Roast chicken taste test

Thirty years of intensive farming practices means expensive organic and free-range chickens don’t taste any better than a standard factory chook.
 
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  • Updated:3 Mar 2008
 

01 .Introduction

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In brief

  • Paying extra for an organic or free-range chicken may have other benefits, but it won’t necessarily buy you a tastier chook to roast for dinner.
  • Free-range and organic chickens are reared with more space and access to the open air, but these differences aren’t enough to give them more flavour.

For a special family occasion there’s nothing like a roast chicken dinner with baked pumpkin and crunchy roast potatoes.

So what’s the tastiest chicken? Do the more expensive organic and free-range chooks really taste better than standard factory-farmed ones?

To find out, CHOICE bought the different brands and types of chicken widely available in the big supermarkets. A chef roasted the chickens and we asked four food experts to tell us how they rated for flavour. 

Please note: this information was current as of March 2008 but is still a useful guide today.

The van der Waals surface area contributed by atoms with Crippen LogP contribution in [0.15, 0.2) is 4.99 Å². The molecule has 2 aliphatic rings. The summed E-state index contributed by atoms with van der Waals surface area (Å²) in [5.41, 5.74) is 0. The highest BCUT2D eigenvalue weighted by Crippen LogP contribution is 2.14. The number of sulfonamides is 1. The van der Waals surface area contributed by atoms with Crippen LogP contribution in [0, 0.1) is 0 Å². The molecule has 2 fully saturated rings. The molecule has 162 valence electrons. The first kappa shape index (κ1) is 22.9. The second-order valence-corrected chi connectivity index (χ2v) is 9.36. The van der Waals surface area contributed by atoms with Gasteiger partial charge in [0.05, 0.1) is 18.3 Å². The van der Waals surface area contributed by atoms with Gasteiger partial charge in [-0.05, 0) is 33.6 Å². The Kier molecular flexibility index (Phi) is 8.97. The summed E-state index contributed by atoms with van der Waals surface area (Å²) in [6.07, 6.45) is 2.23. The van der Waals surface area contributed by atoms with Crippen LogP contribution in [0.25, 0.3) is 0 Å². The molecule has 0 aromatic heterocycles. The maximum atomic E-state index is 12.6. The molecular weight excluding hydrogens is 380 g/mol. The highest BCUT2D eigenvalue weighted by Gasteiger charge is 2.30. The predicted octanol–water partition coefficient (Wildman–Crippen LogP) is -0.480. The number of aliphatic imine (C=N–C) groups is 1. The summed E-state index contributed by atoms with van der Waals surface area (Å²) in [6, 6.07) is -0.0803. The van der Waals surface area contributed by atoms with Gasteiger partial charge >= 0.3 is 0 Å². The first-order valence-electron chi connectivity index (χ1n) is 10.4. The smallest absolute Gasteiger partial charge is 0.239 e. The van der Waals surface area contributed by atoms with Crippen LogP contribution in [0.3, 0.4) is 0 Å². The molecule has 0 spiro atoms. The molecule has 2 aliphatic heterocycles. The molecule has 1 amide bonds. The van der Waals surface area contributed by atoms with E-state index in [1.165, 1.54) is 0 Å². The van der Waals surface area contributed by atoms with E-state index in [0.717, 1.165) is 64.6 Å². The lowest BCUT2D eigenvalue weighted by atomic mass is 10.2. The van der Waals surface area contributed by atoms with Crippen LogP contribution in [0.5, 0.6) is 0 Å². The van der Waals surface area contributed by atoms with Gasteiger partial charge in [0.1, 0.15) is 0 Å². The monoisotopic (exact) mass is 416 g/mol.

Video: Free-range taste test

Can you actually taste the difference between a free-range chicken and a battery-raised bird?

 
 

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Chef carving chickenCHOICE tested eight chickens: two organic, two free-range, one corn-fed and three regular factory-farmed birds.

A chef cooked the chickens, without seasoning or stuffing them. They were identified only by a number on a metal tag attached securely to a leg, so the expert tasters didn’t know the brand or type of chicken they were eating.

Each taster was served a portion of breast and leg meat with a plain green salad and slices of baguette for cleansing the palate between samples.

We asked the tasters to separately rate the breast and leg meat for aroma, texture, flavour and overall impression on a five-point scale.

Chickens tested

  Features
Brand (in alphabetical order) Type Price per kg ($)
Ingham Broiler 3.99
Inglewood Farms Organic Organic 12.5
Lilydale Free-Range Free-range 7.26
Steggles Broiler 4.27
Steggles Corn Fed Corn fed 5.99
Woolworths Free Range Free-range 6.49
Woolworths Organic Organic 9.99